Benign skin lesions can best be diagnosed by physical examination and history taking . A dermatoscopy may also be performed to view the lesion under a magnifying glass. Another method is to view the skin lesion with a black light, which is called a “Wood’s lamp” examination.

Medical history is most helpful in diagnosing skin lesions, as it informs the doctor not only of previous lesions, but also of allergic reactions, medications, incidences of sun exposure, and family history.

Other medical tests can help diagnose skin lesions. CT scans and X-rays can help diagnose the type and severity of injuries. If the lesion is suspected to be cancerous or malignant, a biopsy may be more helpful .

How is benign skin cancer treated?

Generally, benign skin lesions are not treated, unless we are dealing with benign tumors . In that case, they are usually treated with topical medications such as corticosteroids, retinoids, and antimicrobial agents.

In the event of benign lesions that may lead to cancer, or that may make you suspect cancer, such as atypical moles and lipomas, surgical removal, laser therapy, cryotherapy, or phototherapy may also be considered.

What happens if you ignore a benign skin lesion?

Benign skin lesions can become the cause of malignant tumors if they are ignored and left untreated. Whenever a skin lesion appears in any part of the body, it must be given due attention in its earliest stages to prevent malignant tumors, so that if, after doing the ABCDE exam, it shows suspicious changes, we can go to the dermatologist in time to treat it.

Malignant tumors are often mistaken for and mistreated as benign lesions , which can increase risk and lead to serious conditions. If benign skin lesions are left untreated or malignant tumors are poorly treated, they can have critical consequences of skin cancer.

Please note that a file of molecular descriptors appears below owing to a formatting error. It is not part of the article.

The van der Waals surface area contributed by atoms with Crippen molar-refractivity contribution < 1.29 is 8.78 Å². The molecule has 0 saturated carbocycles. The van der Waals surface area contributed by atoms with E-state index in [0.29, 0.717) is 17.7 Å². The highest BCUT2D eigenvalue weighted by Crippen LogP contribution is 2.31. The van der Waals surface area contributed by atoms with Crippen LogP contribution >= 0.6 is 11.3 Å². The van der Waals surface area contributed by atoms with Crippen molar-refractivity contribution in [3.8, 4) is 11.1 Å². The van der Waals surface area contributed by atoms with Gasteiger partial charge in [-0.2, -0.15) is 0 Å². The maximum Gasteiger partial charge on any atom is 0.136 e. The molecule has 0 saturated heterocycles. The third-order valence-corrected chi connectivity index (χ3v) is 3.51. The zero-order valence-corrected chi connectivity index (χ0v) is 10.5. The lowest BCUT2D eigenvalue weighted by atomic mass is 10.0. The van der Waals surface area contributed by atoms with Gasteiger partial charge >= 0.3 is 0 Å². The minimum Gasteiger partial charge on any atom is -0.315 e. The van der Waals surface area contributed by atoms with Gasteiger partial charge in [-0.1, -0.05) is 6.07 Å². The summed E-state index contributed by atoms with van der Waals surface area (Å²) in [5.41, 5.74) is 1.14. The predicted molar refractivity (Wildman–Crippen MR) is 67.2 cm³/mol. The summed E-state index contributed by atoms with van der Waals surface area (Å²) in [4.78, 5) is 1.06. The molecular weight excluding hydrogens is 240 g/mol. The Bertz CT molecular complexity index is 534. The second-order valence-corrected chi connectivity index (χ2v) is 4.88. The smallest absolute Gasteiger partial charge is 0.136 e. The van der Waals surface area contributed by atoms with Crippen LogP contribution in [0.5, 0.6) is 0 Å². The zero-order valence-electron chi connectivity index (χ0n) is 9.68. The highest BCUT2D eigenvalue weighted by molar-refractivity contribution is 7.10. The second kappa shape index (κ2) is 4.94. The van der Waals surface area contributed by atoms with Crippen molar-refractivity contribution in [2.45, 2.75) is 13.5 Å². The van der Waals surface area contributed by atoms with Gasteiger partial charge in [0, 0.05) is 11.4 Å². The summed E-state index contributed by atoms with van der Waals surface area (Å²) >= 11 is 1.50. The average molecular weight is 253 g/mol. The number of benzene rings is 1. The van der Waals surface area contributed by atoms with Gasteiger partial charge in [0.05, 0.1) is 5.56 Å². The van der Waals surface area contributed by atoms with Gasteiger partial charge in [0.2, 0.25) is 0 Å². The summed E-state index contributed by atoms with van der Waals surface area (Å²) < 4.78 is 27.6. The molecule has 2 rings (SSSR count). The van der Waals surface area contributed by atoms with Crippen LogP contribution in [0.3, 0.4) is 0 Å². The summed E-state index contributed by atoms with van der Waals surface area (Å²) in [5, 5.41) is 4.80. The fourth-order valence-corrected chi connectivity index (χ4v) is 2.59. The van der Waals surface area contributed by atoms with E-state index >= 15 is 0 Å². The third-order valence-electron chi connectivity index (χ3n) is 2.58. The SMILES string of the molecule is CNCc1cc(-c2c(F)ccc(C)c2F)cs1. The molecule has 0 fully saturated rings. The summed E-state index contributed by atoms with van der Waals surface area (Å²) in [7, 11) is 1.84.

In short, although benign skin lesions are harmless, if they are not paid attention to when they first appear, they can have serious consequences. In addition, a benign skin lesion can turn into a malignant tumor if it is not properly diagnosed and treated in its early stages.

References:

Rosen, H., Schmidt, B., Lam, H. P., Meara, J. G., & Labow, B. I. (2009). Management of nevus sebaceous and the risk of basal cell carcinoma: an 18‐year review. Pediatric dermatology, 26(6), 676-681.

Telfer, N. R., Colver, G. B., & Morton, C. A. (2008). Guidelines for the management of basal cell carcinoma. British journal of Dermatology, 159(1), 35-48.

Halem M, Karimkhani C. Dermatology of the head and neck: skin cancer and benign skin lesions. Dent Clin North Am. 2012 Oct;56(4):771-90. doi: 10.1016/j.cden.2012.07.005. PMID: 23017550.

Nguyen T, Zuniga R. Skin conditions: benign nodular skin lesions. FP Essent. 2013 Apr;407:24-30. PMID: 23600336.

Luba, M. C., Bangs, S. A., Mohler, A. M., & Stulberg, D. L. (2003). Common benign skin tumors. American family physician, 67(4), 729-738.

Pandya, K. A., & Radke, F. (2009). Benign skin lesions: lipomas, epidermal inclusion cysts, muscle and nerve biopsies. Surgical Clinics, 89(3), 677-687.